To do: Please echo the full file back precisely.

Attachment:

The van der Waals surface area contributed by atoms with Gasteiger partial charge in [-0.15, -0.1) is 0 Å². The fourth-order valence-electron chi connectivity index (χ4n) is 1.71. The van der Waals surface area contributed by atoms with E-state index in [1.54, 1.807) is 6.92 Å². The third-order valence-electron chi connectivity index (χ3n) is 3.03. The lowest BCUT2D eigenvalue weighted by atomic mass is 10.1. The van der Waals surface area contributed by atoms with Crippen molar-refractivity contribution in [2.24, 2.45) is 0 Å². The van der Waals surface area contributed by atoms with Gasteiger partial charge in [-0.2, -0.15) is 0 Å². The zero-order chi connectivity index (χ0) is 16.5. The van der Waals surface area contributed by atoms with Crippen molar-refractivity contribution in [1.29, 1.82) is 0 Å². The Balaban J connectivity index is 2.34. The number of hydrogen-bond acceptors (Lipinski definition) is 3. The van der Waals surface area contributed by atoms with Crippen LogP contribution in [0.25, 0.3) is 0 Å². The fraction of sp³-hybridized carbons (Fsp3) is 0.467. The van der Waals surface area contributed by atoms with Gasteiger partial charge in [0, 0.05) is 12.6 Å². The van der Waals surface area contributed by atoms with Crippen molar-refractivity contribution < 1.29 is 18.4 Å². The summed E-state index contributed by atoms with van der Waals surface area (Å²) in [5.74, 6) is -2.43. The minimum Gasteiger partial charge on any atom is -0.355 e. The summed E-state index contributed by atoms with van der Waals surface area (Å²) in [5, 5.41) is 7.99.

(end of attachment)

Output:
The van der Waals surface area contributed by atoms with Gasteiger partial charge in [-0.15, -0.1) is 0 Å². The fourth-order valence-electron chi connectivity index (χ4n) is 1.71. The van der Waals surface area contributed by atoms with E-state index in [1.54, 1.807) is 6.92 Å². The third-order valence-electron chi connectivity index (χ3n) is 3.03. The lowest BCUT2D eigenvalue weighted by atomic mass is 10.1. The van der Waals surface area contributed by atoms with Crippen molar-refractivity contribution in [2.24, 2.45) is 0 Å². The van der Waals surface area contributed by atoms with Gasteiger partial charge in [-0.2, -0.15) is 0 Å². The zero-order chi connectivity index (χ0) is 16.5. The van der Waals surface area contributed by atoms with Crippen molar-refractivity contribution in [1.29, 1.82) is 0 Å². The Balaban J connectivity index is 2.34. The number of hydrogen-bond acceptors (Lipinski definition) is 3. The van der Waals surface area contributed by atoms with Crippen LogP contribution in [0.25, 0.3) is 0 Å². The fraction of sp³-hybridized carbons (Fsp3) is 0.467. The van der Waals surface area contributed by atoms with Gasteiger partial charge in [0, 0.05) is 12.6 Å². The van der Waals surface area contributed by atoms with Crippen molar-refractivity contribution < 1.29 is 18.4 Å². The summed E-state index contributed by atoms with van der Waals surface area (Å²) in [5.74, 6) is -2.43. The minimum Gasteiger partial charge on any atom is -0.355 e. The summed E-state index contributed by atoms with van der Waals surface area (Å²) in [5, 5.41) is 7.99.